Irish Government's Humanitarian Response to the crisis in Iraq
• “The Government is putting aside €5 million in humanitarian assistance for the alleviation of suffering of innocent Iraqi civilians” – Minister of State, Tom Kitt TD
• “The world needs an effective United Nations. In the weeks to come, the people of Iraq and the wider region will need the support and assistance which only a united and cohesive United Nations can provide.” – Minister of State, Tom Kitt TD
I have today met with a number of key Irish NGOs in relation to the humanitarian situation in Iraq. Prior to this I have also had a number of meetings with international humanitarian agencies including the United Nations and the Red Cross.
My thoughts and concerns are with the Iraqi civilian population, and in particular the situation affecting women, children, the elderly and displaced persons caught up in this conflict. However, the situation is still evolving and there remains considerable uncertainty regarding the direction, duration, size and impact of military action and the resulting humanitarian crisis.
We are monitoring the humanitarian situation in Iraq on a daily basis. Our primary focus, as always, remains on the most vulnerable sections of the population and especially on those whose capacities to cope have been severely eroded.
With the outbreak of hostilities the humanitarian situation in Iraq is becoming more difficult with every passing day. However, the challenges facing the international community can, in my view, be met. We have gained valuable experience and lessons from similar humanitarian situations, most recently Afghanistan. Coordination between all the agencies and NGOs is absolutely essential for effective humanitarian relief. Our aim must be to learn from the mistakes of the past and incorporate the lessons learnt in a practical way in all our humanitarian activities.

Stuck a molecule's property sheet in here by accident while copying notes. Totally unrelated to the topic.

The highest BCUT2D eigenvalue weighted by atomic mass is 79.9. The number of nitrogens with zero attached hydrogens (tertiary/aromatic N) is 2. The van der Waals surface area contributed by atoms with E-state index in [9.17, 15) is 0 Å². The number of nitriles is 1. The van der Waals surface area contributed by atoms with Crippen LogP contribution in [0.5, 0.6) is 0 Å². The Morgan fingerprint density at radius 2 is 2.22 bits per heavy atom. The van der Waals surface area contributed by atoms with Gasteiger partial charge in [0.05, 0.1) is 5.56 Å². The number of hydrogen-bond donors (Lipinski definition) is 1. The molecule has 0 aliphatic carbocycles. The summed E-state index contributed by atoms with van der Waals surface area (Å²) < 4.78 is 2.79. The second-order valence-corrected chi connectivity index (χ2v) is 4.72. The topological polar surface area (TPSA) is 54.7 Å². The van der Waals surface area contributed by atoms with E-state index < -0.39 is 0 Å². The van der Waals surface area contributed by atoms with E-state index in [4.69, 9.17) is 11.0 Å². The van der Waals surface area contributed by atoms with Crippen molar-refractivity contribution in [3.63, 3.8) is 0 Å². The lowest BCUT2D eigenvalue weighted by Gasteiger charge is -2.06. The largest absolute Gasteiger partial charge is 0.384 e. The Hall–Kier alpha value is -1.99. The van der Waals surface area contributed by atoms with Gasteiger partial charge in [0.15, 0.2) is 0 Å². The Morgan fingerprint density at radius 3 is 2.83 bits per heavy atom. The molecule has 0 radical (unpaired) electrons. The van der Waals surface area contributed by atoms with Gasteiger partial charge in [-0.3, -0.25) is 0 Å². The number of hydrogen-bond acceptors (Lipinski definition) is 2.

I believe that the Irish NGOs that I have met today and the UN can, if given the opportunity and space to carry out their work, make a real difference in meeting the emergency needs of the innocent Iraqis caught up in the conflict.
I believe that an effective UN coordination of a civilian-led humanitarian effort must be established as soon as conditions allow and military forces should do everything they can to create an environment secure enough for this to happen.
The world needs an effective United Nations. In the weeks to come, the people of Iraq and the wider region will need the support and assistance which only a united and cohesive United Nations can provide.
I have today announced that the Government is putting aside €5 million in humanitarian assistance for the alleviation of suffering of innocent Iraqi civilians. This funding will be distributed to our partner NGOs and International Agencies who have the capacity to respond effectively to the current crisis.
I have asked these organisations to submit detailed proposals to me as soon as possible. The funding must be clearly targeted at responding to the immediate humanitarian crisis.
The focus must be on saving the lives of the most vulnerable.
Note to Editors:
The Government's global humanitarian assistance budget for 2003 is €23 million. Priority is given to funding the most vulnerable groups in least developed countries, with a particular emphasis on Africa. To date this year Ireland Aid has responded to the food security crises in southern Africa and the Horn of Africa as well as to a number of so called "forgotten emergencies" in west Africa. In the past year I have witnessed at first hand the extent of the food security crisis in Ethiopia and southern Africa. I have no doubt about the need for Ireland Aid to continue providing support to the countries where over 30 million people remain at risk.